Efforts to protect biodiversity are now focusing less on preserving pristine areas and more on finding room for wildlife on the margins of human development. As urban areas keep expanding, it is increasingly the only way to allow species to survive.
One morning not long ago, in the southern Indian state of Karnataka, I traveled with a Wildlife Conservation Society biologist on a switchback route up and over the high ridge of the Western Ghats. Our itinerary loosely followed the corridor connecting Bhadra Tiger Reserve with Kudremakh National Park 30 miles to the south.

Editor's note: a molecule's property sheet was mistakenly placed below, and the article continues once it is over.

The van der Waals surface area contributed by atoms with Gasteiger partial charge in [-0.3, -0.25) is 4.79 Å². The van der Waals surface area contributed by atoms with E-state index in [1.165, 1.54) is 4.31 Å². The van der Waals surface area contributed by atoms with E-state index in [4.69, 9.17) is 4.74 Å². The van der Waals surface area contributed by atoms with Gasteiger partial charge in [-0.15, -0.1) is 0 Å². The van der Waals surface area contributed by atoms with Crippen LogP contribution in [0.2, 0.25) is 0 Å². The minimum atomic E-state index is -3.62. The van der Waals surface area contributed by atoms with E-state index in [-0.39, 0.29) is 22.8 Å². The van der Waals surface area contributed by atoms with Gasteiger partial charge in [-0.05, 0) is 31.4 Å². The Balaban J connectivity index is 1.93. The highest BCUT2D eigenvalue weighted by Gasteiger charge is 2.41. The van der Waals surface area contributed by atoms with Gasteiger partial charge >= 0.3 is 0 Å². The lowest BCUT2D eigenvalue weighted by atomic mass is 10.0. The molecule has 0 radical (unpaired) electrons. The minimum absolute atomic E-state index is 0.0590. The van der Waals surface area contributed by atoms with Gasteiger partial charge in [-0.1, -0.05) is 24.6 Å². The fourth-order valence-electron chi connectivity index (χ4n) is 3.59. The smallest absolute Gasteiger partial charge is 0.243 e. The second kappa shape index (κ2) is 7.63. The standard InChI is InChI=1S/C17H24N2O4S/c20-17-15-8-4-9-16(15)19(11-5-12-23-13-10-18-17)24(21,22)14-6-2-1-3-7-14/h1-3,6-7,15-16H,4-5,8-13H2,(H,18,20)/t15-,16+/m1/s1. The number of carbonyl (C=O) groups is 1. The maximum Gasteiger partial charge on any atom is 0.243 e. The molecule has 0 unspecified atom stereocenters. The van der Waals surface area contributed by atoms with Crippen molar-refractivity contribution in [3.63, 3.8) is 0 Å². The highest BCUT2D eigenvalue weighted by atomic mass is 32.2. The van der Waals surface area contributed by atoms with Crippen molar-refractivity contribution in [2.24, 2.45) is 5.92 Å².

In places, we passed beautiful shade coffee plantations, with an understory of coffee plants, and pepper vines — a second cash crop — twining up the trunks of the shade trees. Coffee plantations managed in this fashion, connected to surviving patches of natural forest, “provide continuous camouflage for the predators,” — especially tigers moving through by night, my guide explained, and wildlife conflict was minimal. Elsewhere, though, the corridor narrowed to a thread winding past sprawling villages,